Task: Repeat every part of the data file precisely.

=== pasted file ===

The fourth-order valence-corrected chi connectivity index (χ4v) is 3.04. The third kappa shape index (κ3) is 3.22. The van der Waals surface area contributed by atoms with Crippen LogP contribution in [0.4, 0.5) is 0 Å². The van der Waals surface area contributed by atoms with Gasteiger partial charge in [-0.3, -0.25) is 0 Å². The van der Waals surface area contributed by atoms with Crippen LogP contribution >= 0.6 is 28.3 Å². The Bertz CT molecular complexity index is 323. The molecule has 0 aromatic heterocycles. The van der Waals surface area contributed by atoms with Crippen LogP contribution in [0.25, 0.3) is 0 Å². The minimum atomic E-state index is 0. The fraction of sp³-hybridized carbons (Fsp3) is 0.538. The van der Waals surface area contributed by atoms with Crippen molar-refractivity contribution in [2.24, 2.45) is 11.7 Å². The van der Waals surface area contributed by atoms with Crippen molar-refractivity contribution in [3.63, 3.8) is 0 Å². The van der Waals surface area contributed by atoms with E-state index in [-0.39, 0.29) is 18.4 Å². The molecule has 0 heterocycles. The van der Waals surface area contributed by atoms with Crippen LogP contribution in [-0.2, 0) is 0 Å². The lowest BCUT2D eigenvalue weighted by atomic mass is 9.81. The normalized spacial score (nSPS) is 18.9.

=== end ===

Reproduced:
The fourth-order valence-corrected chi connectivity index (χ4v) is 3.04. The third kappa shape index (κ3) is 3.22. The van der Waals surface area contributed by atoms with Crippen LogP contribution in [0.4, 0.5) is 0 Å². The van der Waals surface area contributed by atoms with Gasteiger partial charge in [-0.3, -0.25) is 0 Å². The van der Waals surface area contributed by atoms with Crippen LogP contribution >= 0.6 is 28.3 Å². The Bertz CT molecular complexity index is 323. The molecule has 0 aromatic heterocycles. The van der Waals surface area contributed by atoms with Crippen LogP contribution in [0.25, 0.3) is 0 Å². The minimum atomic E-state index is 0. The fraction of sp³-hybridized carbons (Fsp3) is 0.538. The van der Waals surface area contributed by atoms with Crippen molar-refractivity contribution in [2.24, 2.45) is 11.7 Å². The van der Waals surface area contributed by atoms with Crippen molar-refractivity contribution in [3.63, 3.8) is 0 Å². The van der Waals surface area contributed by atoms with E-state index in [-0.39, 0.29) is 18.4 Å². The molecule has 0 heterocycles. The van der Waals surface area contributed by atoms with Crippen LogP contribution in [-0.2, 0) is 0 Å². The lowest BCUT2D eigenvalue weighted by atomic mass is 9.81. The normalized spacial score (nSPS) is 18.9.